2. Zora Neale Hurston Expressed Doubts about Brown, 1955

3. The Montgomery Bus Boycott, 1955

4. Martin Luther King, Jr., Writes on Nonviolence, 1957

5. Robert F. Williams Advocates Armed Self-Defense, 1959

Chapter 8: Revolt, 1960-1963

1. Young Activists Form the Student Nonviolent Coordinating Committee, 1960

2. Ella Baker Reports on the Founding of SNCC, 1960

3. Bob Moses Writes from Jail in Magnolia, Mississippi, 1961

4. The Freedom Rides (1962)

6.  Bernice Johnson Reagon Joins the Movement, 1961

7. Martin Luther King, Jr., Writes a Letter from Birmingham Jail, 1963

8. The March on Washington for Jobs and Freedom, 1963

Chapter 9: Power, 1964-1966

1. Malcolm X Reflects on the Approaches African Americans Must Use, 1964

2.       Fannie Lou Hamer Testifies on Behalf of the Mississippi Freedom Democratic Party, 1964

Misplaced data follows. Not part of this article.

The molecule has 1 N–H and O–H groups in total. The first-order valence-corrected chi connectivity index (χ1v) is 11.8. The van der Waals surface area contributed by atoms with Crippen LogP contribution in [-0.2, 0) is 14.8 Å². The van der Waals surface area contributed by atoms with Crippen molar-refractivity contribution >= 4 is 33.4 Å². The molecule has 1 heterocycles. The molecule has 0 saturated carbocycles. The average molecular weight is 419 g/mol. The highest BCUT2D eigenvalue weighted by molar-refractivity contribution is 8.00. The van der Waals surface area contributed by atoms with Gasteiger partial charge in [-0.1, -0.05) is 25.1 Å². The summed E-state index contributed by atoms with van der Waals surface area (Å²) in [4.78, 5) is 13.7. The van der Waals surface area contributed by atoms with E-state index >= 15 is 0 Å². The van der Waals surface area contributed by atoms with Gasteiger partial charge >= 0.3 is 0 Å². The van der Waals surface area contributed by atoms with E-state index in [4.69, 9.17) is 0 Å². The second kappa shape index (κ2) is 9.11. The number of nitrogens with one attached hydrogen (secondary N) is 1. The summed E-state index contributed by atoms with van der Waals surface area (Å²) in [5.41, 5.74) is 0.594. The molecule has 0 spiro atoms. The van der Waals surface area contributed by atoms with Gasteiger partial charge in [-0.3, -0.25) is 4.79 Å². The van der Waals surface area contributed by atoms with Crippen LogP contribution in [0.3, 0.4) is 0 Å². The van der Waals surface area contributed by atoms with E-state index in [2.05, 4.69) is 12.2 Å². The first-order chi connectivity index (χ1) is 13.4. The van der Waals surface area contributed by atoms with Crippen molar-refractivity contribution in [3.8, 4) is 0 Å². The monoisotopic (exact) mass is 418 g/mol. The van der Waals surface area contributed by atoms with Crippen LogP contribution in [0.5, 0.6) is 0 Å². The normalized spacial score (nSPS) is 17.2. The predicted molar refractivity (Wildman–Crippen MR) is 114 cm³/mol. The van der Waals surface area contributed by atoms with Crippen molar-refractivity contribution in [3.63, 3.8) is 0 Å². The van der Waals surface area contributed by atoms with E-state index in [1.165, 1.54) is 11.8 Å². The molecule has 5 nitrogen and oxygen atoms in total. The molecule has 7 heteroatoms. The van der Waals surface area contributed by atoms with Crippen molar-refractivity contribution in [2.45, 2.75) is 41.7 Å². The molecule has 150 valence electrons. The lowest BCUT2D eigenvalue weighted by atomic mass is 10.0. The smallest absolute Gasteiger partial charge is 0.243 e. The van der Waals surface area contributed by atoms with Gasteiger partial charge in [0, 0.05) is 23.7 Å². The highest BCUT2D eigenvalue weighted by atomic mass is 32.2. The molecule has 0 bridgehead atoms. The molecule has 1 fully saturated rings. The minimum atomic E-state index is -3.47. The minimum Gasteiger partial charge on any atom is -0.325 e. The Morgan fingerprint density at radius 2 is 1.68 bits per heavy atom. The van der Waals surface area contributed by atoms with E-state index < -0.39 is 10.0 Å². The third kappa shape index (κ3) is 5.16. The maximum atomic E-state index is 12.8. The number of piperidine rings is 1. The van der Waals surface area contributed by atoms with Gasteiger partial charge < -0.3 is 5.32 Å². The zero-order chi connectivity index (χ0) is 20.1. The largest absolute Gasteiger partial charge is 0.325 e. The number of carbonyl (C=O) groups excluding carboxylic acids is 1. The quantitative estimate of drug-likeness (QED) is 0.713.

3. Bayard Rustin Considers the Future of the Movement, 1965

4. Stokely Carmichael Explains Black Power, 1966

Chapter 10: Revolution, 1966-1977

1. Black Panther Party Articulates a Platform, 1966

2. Rev. Dr. Martin Luther King, Jr., Opposes the War in Vietnam, 1967

3. The Poor People’s Campaign, 1968

4. The Black Panther Party Convenes a Revolutionary People’s Constitutional Convention, 1970

5. Gil Scott Heron Warns that the Revolution Will Not Be Televised, 1971

6. Combahee River Statement Explains Black Feminism, 1977

Chapter 11: Crosscurrents (1980-2000)

1. Activists Call for Americans to Break Ties with South Africa, 1980

2. Toxic Wastes and Race in the United States, 1987

3. Jesse Jackson Rouses the Democratic Party, 1988

4. African American Women In Defense of Ourselves, 1991

5. Maxine Waters Explains the Causes of Urban Crises to Congress, 1992

6. The Million Man March, 1995

7. Angela Davis Describes the Prison-Industrial Complex, 1995

8. The Hip Hop Summit Action Network, 2001

Chapter 12: Paradox, 2005-Present

1. New Orleans Mayor Ray Nagin Addresses His City on Martin Lither King Day, 2006

2. Barack Obama Believes in “A More Perfect Union,” 2008

3. Julian Bond Reflects on Race and History in America, 2011

4. Melissa Harris-Perry Writes on Race in the 21st Century